A real estate executive who was formerly one of the top officers in the real estate empire of billionaire owner and developer Sheldon Solow has filed what is likely to be a multimillion-dollar lawsuit against Mr. Solow for unpaid retirement funds, The Commercial Observer has learned.
Steven Cherniak worked with Mr. Solow for 26 years before abruptly leaving Mr. Solow’s firm, Solow Realty and Development Company, in 2008. In a case filed in U.S. District Court on July 19, Mr. Cherniak alleges Mr. Solow dismissed him without cause and didn’t pay him a previously agreed-upon retirement package.
In his complaint, Mr. Cherniak describes his last days with the firm in December 2008 when, he asserts, without prior notice, Mr. Solow told him it was “time for [him] to leave.” Mr. Solow then seemed to vacillate, having associates call Mr. Cherniak several times through the weekend to tell him to return to the company. Mr. Cherniak said that by Sunday night, however, he was instructed to stay home, and he was not offered another chance to rejoin the company.
The next year, Mr. Cherniak requested his retirement benefit, an amount that is not revealed in his complaint, but was rebuffed by his successor at the company, an executive named James Yasser. In the claim, Mr. Cherniak points out that Mr. Yasser was eventually terminated by Mr. Solow by the end of 2009 and later filed an employment suit of his own for $1.6 million in unpaid wages that he said had been guaranteed when he joined Mr. Solow’s company.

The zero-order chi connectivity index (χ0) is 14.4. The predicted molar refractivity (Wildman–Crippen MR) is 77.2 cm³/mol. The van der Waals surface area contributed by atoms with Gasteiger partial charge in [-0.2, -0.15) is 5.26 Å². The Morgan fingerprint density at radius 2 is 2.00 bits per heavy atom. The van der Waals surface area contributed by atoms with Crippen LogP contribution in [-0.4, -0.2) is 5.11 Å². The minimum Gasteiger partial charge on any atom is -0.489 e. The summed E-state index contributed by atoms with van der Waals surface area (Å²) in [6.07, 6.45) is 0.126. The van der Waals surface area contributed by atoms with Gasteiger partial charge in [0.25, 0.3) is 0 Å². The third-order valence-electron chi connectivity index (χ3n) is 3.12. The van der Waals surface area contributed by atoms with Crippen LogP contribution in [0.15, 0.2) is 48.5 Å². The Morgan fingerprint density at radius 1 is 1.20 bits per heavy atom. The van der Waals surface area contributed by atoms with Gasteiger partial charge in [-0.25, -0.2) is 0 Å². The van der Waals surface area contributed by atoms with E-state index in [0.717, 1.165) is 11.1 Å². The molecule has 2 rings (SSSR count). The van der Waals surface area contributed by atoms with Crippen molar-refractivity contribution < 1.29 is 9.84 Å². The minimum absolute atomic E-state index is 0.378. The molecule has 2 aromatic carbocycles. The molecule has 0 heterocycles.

Mr. Cherniak’s termination traces back to a turbulent period for Mr. Solow, long considered the real estate industry’s—and perhaps America’s—most litigious man.
During the depths of the downturn in 2008, Citibank liquidated more than $400 million in bonds that Mr. Solow had used as collateral against a roughly $500 million loan he had taken with the bank to acquire land on Manhattan’s East Side near the United Nations, where he planned a large complex of residential buildings. Disastrously for Mr. Solow, because the bonds were seized during the economic turmoil of the time, their value had dropped dramatically, and Mr. Solow was eventually forced to pay about $90 million more to Citibank in order to cover the balance of the loan (he sued unsuccessfully to avoid that payment, alleging that the bank had seized his bonds purposely at a point when their value had bottomed out).
The Commercial Observer twice called Mr. Solow’s office to both give him a chance to personally comment and also to request contact information for his media representative. Despite assurances that either Mr. Solow would be in touch or that a spokesperson would respond, neither Mr. Solow nor company representatives returned phone calls last week.
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